India, 2016: A Retrospective Afterthought

I wrote this poem based on my time in India in the summer of 2016. Olivia Gatwood’s ‘The Only Thing I Brought Home From America’ from her book New American Best Friend is one of the poems that inspired it.

Olivia Gatwood is one of the most recognisable young poets in the United States. In her book she deconstructs traditional stereotypes in topic areas such as: childhood, sexuality and gender to name a few.

Furthermore, she writes about things that society tells us we should be ashamed of, through odes to the body and strong women to name a couple. I must say that seeing them performed is more satisfying than reading them.

New American Best Friend is one of the must-reads for the young people of today (millennials), truly. Whether you’re a poet, prose writer or our everyday Joe Bloggs, read this book.


The only things I brought from Britain
were a box of PG Tips
and an Assassin’s Creed T-shirt for Rafi.
On the dry days,
we power slide on bikes,
like we’re in Mario Kart –
Rainbow Road, not Desert Hills.

The locals are shocked that I am black
and not African, but British and not white or rich.
This subverts their stereotype, changing
everything they’ve learned in the
former-church of Victoria, where they
were taught that life was better with a master.

But now they rule themselves –
with bureaucracy, like the British before them.
Curry and corruption is the underbelly,
but Hyderabad lay hungry in the
setting sun. The West ate their bellies full,
with the Industrial Revolution
stacking states like long multiplication.

Photo by: Joanna Kosinska on Unsplash

“Darkies aren’t good” a light-skinned man
says… in 1948 and 1988 and 2016.
But this doesn’t apply to me, surely
because I’m British, right?
Always guarding my wicket,
ready to hit off-break and seam
down the ground.

In India I was among friends too –
where caste and creed were an afterthought.
Though, Real Madrid was their anthem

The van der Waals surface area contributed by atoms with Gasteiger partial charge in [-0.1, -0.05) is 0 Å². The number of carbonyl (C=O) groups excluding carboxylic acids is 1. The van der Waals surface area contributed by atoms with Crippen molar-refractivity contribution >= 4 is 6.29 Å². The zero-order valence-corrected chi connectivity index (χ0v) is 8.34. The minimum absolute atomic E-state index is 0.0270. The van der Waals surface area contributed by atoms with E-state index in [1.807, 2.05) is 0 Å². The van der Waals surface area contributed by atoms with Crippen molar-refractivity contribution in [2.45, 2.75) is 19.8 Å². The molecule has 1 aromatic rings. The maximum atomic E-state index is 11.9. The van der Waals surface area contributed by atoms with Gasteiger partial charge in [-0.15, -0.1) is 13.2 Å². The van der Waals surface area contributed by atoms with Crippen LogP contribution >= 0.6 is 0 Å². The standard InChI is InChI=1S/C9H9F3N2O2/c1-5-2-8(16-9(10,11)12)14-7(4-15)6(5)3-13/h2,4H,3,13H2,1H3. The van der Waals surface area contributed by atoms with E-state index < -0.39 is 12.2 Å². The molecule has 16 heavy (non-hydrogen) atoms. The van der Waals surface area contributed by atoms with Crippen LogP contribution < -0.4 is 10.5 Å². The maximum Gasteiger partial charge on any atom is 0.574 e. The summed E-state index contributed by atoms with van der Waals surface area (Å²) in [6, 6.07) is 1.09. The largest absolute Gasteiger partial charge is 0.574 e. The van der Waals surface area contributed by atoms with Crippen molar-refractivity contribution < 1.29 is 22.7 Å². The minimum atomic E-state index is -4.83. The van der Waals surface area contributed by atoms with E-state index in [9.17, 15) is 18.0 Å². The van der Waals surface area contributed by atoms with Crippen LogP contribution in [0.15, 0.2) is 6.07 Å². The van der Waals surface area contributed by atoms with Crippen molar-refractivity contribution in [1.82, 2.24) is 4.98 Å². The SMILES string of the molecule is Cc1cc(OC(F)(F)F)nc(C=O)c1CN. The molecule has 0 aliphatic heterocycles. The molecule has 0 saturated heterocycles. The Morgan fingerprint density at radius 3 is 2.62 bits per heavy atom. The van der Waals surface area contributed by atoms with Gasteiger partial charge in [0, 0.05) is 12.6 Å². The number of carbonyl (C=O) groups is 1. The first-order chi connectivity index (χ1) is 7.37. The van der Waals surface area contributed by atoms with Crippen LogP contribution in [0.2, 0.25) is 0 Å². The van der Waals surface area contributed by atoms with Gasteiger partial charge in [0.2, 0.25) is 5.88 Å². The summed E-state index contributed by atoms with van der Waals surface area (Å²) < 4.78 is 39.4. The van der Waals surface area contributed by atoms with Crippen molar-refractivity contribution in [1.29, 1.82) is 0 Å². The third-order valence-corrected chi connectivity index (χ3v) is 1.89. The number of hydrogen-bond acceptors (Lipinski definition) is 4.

as the wicket was mine, or was the anthem
the 4am calls to break the Ramadan fast?

When I tell the family of my atheism
the penny drops –
I’m not female; I don’t wear a hijab,
but I high jabbed the establishment.
(Like saying no to David Bowie in Britain)
Oh no, the sacred texts!

Photo by: Loubna Benamer on Unsplash

We sit for dinner, the whole family,
much alike my own. I sit there,
pretending to be British,
with my RP accent but I think about my
immigrant grandparents. Grenadian-born –
French surname – Ventour –

and I think about my other grandparents,
Jamaican-born – Welsh surname – Griffiths.
But I know, no matter how many times
I speak of the UK, my home,
I think of Fanon’s Black Skin White Masks
like having a British passport makes you British.

Rafi says “I am lucky” and I am,
but I think he is lucky –
to live in a country that still values family dinners
and the art of conversation (somewhat).
The young ones speak in English
and their grandparents speak in Urdu or Hindi.
The millennials respect the elders.
They call them aunt and uncle, even the strangers.

Photo by: Annie Spratt on Unsplash

The young people love football.
Cricket, not so much. They call it boring,
and I know this is the wrong answer.
Cricket is the game of my ancestors.
I am West Indian and British and rich
and poor and a slave and a colonist…

and when it comes down to it,
we’re remnants of our ancestors –
who went from place to place,
men and women who didn’t all wear crowns.
But were more simply –
working people, slaves and peasants.

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